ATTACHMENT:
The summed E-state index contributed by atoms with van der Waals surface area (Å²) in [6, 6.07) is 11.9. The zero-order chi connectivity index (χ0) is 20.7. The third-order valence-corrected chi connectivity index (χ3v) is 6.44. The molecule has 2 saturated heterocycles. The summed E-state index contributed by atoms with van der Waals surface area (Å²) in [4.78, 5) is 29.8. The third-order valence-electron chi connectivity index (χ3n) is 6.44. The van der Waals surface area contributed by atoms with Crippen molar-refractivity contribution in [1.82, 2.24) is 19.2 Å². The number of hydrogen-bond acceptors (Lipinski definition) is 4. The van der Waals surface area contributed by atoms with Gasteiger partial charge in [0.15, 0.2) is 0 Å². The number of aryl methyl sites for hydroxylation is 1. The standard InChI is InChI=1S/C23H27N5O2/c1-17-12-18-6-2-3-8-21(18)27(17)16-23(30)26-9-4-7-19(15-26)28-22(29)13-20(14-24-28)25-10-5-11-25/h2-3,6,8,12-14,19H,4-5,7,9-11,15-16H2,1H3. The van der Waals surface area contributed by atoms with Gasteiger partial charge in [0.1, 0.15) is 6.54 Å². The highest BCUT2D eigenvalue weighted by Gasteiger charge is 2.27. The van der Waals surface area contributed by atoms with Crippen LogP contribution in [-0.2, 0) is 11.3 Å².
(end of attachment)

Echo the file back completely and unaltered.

The summed E-state index contributed by atoms with van der Waals surface area (Å²) in [6, 6.07) is 11.9. The zero-order chi connectivity index (χ0) is 20.7. The third-order valence-corrected chi connectivity index (χ3v) is 6.44. The molecule has 2 saturated heterocycles. The summed E-state index contributed by atoms with van der Waals surface area (Å²) in [4.78, 5) is 29.8. The third-order valence-electron chi connectivity index (χ3n) is 6.44. The van der Waals surface area contributed by atoms with Crippen molar-refractivity contribution in [1.82, 2.24) is 19.2 Å². The number of hydrogen-bond acceptors (Lipinski definition) is 4. The van der Waals surface area contributed by atoms with Gasteiger partial charge in [0.15, 0.2) is 0 Å². The number of aryl methyl sites for hydroxylation is 1. The standard InChI is InChI=1S/C23H27N5O2/c1-17-12-18-6-2-3-8-21(18)27(17)16-23(30)26-9-4-7-19(15-26)28-22(29)13-20(14-24-28)25-10-5-11-25/h2-3,6,8,12-14,19H,4-5,7,9-11,15-16H2,1H3. The van der Waals surface area contributed by atoms with Gasteiger partial charge in [0.1, 0.15) is 6.54 Å². The highest BCUT2D eigenvalue weighted by Gasteiger charge is 2.27. The van der Waals surface area contributed by atoms with Crippen LogP contribution in [-0.2, 0) is 11.3 Å².